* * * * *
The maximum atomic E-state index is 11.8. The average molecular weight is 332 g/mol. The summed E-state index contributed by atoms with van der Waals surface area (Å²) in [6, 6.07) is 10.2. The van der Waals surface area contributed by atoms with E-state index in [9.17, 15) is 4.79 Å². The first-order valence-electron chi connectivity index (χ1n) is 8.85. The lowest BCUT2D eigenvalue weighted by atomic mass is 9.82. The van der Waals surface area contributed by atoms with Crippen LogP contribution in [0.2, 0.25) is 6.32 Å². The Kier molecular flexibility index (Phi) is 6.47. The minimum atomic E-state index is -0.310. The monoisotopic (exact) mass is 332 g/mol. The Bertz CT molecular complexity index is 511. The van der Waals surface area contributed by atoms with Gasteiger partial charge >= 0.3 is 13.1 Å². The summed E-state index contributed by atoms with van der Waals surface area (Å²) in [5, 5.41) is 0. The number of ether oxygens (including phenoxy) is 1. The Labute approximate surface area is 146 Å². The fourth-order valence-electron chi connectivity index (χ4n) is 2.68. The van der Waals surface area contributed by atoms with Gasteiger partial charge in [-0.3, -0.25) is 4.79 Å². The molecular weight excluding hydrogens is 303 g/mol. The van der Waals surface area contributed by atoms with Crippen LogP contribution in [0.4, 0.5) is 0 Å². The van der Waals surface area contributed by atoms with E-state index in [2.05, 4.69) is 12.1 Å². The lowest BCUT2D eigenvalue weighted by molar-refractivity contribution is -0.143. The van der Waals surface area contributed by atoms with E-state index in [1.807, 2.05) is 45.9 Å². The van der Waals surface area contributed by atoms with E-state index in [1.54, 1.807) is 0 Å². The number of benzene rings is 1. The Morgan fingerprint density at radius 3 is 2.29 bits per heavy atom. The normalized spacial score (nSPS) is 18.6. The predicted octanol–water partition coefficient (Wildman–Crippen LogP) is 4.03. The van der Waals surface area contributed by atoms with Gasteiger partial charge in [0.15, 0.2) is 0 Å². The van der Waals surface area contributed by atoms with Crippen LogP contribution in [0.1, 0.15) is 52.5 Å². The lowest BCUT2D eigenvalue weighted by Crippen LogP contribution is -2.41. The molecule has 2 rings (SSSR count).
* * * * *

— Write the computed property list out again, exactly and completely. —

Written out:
The maximum atomic E-state index is 11.8. The average molecular weight is 332 g/mol. The summed E-state index contributed by atoms with van der Waals surface area (Å²) in [6, 6.07) is 10.2. The van der Waals surface area contributed by atoms with E-state index in [9.17, 15) is 4.79 Å². The first-order valence-electron chi connectivity index (χ1n) is 8.85. The lowest BCUT2D eigenvalue weighted by atomic mass is 9.82. The van der Waals surface area contributed by atoms with Crippen LogP contribution in [0.2, 0.25) is 6.32 Å². The Kier molecular flexibility index (Phi) is 6.47. The minimum atomic E-state index is -0.310. The monoisotopic (exact) mass is 332 g/mol. The Bertz CT molecular complexity index is 511. The van der Waals surface area contributed by atoms with Gasteiger partial charge >= 0.3 is 13.1 Å². The summed E-state index contributed by atoms with van der Waals surface area (Å²) in [5, 5.41) is 0. The number of ether oxygens (including phenoxy) is 1. The Labute approximate surface area is 146 Å². The fourth-order valence-electron chi connectivity index (χ4n) is 2.68. The van der Waals surface area contributed by atoms with Gasteiger partial charge in [-0.3, -0.25) is 4.79 Å². The molecular weight excluding hydrogens is 303 g/mol. The van der Waals surface area contributed by atoms with Crippen LogP contribution in [0.4, 0.5) is 0 Å². The van der Waals surface area contributed by atoms with E-state index in [2.05, 4.69) is 12.1 Å². The lowest BCUT2D eigenvalue weighted by molar-refractivity contribution is -0.143. The van der Waals surface area contributed by atoms with E-state index in [1.807, 2.05) is 45.9 Å². The van der Waals surface area contributed by atoms with E-state index in [1.54, 1.807) is 0 Å². The number of benzene rings is 1. The Morgan fingerprint density at radius 3 is 2.29 bits per heavy atom. The normalized spacial score (nSPS) is 18.6. The predicted octanol–water partition coefficient (Wildman–Crippen LogP) is 4.03. The van der Waals surface area contributed by atoms with Gasteiger partial charge in [0.15, 0.2) is 0 Å². The van der Waals surface area contributed by atoms with Crippen LogP contribution in [0.1, 0.15) is 52.5 Å². The lowest BCUT2D eigenvalue weighted by Crippen LogP contribution is -2.41. The molecule has 2 rings (SSSR count).